Dagestan celebrates Khabib’s win over ‘chicken’ McGregor

Huge crowds gathered to watch the fight in the Russian region on Sunday morning

A traffic police officer attempts to stop a car as supporters of Russia’s Khabib Nurmagomedov, UFC lightweight champion who defeated Conor McGregor of Ireland in the main event of UFC 229, celebrate in Makhachkala, the capital of the Republic of Dagestan. Photo: Reuters

A traffic police officer attempts to stop a car as supporters of Russia’s Khabib Nurmagomedov, UFC lightweight champion who defeated Conor McGregor of Ireland in the main event of UFC 229, celebrate in Makhachkala, the capital of the Republic of Dagestan. Photo: Reuters

 

Twelve hours before Khabib Nurmagomedov choked out Conor McGregor to retain his UFC lightweight title in Las Vegas, children nearly 7,000 miles away were beating a punching bag that hung under a sign that read “Knock the chicken’s teeth out!” The bag, attached to a lifelike model of an octagon cage inhabited by likenesses of Nurmagomedov and McGregor, was part of the pre-fight festivities in Makhachkala, the capital of Dagestan.

There’s no question who the “chicken” was in this scenario. Nurmagomedov is Dagestani, and the crowd was here to watch their hometown hero fight McGregor, the brash former champ from Ireland who had engaged in a lengthy campaign of verbal and physical aggression toward his opponent leading up to this fight.

Nurmagomedov’s father and coach, Abdulmanap, was unable to attend the fight when his visa to enter the United States was denied. So he helped organise a collective viewing of the fight for about 800 fans, government officials and Dagestani athletes here at a theatre in the city centre.

Around midnight local time, eight hours before the fight, the theatre was full. Hundreds more fans blocked traffic outside and danced to music while the police tried to keep order. Some rode horses and one even clutched an eagle — a symbol of Dagestan, and Nurmagomedov’s nickname. The air filled with the smell of burned rubber from the tires of cars squealing on the streets nearby. “Everyone will forgive them today,” one officer said. “Especially if Khabib wins.”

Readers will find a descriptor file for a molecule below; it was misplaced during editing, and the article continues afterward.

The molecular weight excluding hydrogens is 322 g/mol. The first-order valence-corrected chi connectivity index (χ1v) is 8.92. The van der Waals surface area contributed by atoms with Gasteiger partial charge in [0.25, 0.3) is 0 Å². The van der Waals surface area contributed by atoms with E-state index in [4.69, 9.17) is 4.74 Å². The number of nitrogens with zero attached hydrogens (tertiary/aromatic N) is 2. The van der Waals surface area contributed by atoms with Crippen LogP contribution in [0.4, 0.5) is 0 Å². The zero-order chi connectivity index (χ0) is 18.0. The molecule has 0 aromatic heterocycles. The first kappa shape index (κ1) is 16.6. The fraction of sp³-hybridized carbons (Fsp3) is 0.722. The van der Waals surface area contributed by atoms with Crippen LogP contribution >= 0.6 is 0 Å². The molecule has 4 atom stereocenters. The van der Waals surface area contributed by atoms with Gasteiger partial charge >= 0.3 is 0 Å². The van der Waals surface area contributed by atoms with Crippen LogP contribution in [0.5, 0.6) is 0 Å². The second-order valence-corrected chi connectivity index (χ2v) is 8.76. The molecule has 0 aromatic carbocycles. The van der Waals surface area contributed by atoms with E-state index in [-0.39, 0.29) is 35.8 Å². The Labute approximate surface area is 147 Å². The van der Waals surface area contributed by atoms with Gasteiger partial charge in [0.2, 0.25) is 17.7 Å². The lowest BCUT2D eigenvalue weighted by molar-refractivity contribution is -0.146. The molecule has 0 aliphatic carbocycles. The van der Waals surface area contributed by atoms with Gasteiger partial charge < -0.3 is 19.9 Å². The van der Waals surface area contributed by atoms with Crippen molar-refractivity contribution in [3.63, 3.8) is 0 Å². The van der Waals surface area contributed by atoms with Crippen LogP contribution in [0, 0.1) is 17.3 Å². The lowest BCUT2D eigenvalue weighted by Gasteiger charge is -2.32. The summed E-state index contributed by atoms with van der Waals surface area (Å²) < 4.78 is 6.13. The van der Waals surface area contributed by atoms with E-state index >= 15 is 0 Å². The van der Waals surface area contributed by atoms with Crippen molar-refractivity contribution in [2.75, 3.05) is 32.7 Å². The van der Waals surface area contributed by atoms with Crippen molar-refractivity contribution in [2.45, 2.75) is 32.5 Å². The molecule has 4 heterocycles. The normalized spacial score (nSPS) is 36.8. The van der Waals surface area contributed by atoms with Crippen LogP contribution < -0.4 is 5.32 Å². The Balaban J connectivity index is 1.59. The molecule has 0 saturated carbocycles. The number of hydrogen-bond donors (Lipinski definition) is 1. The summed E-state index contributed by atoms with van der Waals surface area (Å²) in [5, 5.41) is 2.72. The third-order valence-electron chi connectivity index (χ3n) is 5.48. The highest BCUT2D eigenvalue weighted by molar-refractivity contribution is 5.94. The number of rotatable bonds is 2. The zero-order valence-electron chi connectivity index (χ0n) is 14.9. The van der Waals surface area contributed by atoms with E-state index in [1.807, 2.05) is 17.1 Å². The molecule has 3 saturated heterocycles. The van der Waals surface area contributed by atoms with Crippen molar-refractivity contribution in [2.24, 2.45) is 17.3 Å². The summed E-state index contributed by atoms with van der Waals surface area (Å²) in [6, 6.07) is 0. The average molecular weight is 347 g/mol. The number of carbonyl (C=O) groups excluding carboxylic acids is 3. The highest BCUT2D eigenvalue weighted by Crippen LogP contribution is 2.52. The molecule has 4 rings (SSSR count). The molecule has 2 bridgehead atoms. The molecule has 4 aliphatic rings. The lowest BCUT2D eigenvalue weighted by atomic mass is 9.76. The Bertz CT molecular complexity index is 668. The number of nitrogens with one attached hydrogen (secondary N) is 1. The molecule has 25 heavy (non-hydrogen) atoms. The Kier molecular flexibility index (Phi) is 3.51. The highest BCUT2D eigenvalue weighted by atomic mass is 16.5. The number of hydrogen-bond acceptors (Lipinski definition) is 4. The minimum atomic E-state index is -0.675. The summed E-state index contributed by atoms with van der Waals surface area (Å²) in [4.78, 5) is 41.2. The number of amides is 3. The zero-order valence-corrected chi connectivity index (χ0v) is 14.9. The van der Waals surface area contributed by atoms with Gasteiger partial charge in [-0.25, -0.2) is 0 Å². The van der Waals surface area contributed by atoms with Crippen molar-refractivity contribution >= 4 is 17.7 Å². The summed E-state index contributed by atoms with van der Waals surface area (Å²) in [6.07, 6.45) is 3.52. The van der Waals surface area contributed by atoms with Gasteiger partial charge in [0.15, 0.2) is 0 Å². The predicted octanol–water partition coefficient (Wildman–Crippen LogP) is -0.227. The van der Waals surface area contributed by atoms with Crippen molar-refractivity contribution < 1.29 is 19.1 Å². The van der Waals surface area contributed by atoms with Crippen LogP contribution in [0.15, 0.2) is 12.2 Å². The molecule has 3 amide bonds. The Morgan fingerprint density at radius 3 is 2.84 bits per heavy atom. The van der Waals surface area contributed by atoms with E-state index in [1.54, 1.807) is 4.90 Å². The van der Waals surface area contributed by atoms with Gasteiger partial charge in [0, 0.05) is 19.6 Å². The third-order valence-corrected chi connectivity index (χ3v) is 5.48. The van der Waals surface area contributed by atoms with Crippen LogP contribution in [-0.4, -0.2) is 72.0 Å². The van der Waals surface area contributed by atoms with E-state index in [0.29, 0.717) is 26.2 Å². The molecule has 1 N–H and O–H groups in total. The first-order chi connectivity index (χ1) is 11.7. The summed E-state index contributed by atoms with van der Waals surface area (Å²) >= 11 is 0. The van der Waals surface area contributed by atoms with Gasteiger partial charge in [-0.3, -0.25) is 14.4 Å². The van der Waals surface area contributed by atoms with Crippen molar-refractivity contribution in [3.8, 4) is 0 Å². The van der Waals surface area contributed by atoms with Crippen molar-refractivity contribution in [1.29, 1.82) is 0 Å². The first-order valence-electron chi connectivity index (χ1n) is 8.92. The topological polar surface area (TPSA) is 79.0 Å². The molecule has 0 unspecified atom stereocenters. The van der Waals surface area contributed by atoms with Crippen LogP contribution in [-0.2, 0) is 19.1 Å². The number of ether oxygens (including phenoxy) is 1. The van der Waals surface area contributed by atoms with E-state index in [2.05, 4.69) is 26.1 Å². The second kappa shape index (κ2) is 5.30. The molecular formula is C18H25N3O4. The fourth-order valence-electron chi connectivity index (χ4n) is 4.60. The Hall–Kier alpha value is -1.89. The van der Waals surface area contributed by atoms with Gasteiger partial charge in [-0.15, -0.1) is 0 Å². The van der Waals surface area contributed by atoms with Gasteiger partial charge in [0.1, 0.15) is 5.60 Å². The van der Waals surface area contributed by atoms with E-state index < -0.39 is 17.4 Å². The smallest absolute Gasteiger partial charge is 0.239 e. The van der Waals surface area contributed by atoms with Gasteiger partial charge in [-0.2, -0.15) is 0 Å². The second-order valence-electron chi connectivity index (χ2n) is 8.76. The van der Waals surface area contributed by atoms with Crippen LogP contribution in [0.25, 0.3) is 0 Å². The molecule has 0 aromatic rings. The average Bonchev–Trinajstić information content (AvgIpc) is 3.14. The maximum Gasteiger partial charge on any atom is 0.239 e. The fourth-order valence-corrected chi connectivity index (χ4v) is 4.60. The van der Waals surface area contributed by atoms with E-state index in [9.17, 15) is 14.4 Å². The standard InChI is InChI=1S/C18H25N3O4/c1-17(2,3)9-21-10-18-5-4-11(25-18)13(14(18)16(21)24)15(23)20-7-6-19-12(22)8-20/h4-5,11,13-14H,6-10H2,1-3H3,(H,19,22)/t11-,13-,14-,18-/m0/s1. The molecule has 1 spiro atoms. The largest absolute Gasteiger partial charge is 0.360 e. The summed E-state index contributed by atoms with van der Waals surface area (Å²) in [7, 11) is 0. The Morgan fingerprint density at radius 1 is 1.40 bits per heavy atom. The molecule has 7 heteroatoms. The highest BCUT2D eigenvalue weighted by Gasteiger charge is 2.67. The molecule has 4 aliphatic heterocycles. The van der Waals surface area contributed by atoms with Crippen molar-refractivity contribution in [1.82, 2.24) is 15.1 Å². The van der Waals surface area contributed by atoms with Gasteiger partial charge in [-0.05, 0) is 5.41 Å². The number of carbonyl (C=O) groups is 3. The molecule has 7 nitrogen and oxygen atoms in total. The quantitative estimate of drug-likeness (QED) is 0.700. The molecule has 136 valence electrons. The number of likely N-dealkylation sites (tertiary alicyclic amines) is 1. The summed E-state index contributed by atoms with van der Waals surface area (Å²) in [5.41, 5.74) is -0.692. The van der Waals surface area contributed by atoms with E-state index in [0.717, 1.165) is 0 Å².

Inside the theater, Abdulmanap Nurmagomedov answered questions from the audience before slipping out of the main hall to a nearby room to watch the fight. When McGregor appeared on the main screen, a whistle was heard in the cinema, followed by loud screams as the fight started.

On the screen, the crowd watched as Khabib Nurmagomedov controlled the early rounds. When McGregor tapped out of a choke hold in the fourth round, the audience filled the hall with celebratory screams and people began to dance in the aisles. Many didn’t notice the post-fight melee that occurred in Las Vegas after Nurmagomedov, now 27-0, climbed over the top of the cage and attacked members of McGregor’s corner, who he said had been taunting him during the fight. While order was restored outside the cage, members of Nurmagomedov’s entourage entered the octagon and traded punches with McGregor.

“Khabib did everything right,” one of the spectators said. “A man should be responsible for his words. He made him answer.”

Khabib holds his champions belt next to his father Abdulmanap (c) upon arrival at the Anzhi-arena stadium in Makhachkala. Photo: Vasily Maximov/Reuters
Khabib holds his champions belt next to his father Abdulmanap (c) upon arrival at the Anzhi-arena stadium in Makhachkala. Photo: Vasily Maximov/Reuters

Nurmagomedov’s father didn’t join in the celebration, which soon reached a fever pitch outside the theatre. He seemed upset at his son’s actions in the moments after the fight and, after moving to the front of the crowd with a megaphone, he asked the crowd to calmly go home. The square emptied, though a small group of people remained behind to discuss the details of the fight.

“If there will be a rematch,” one of them said, “he will destroy the chicken again.” – New York Times service

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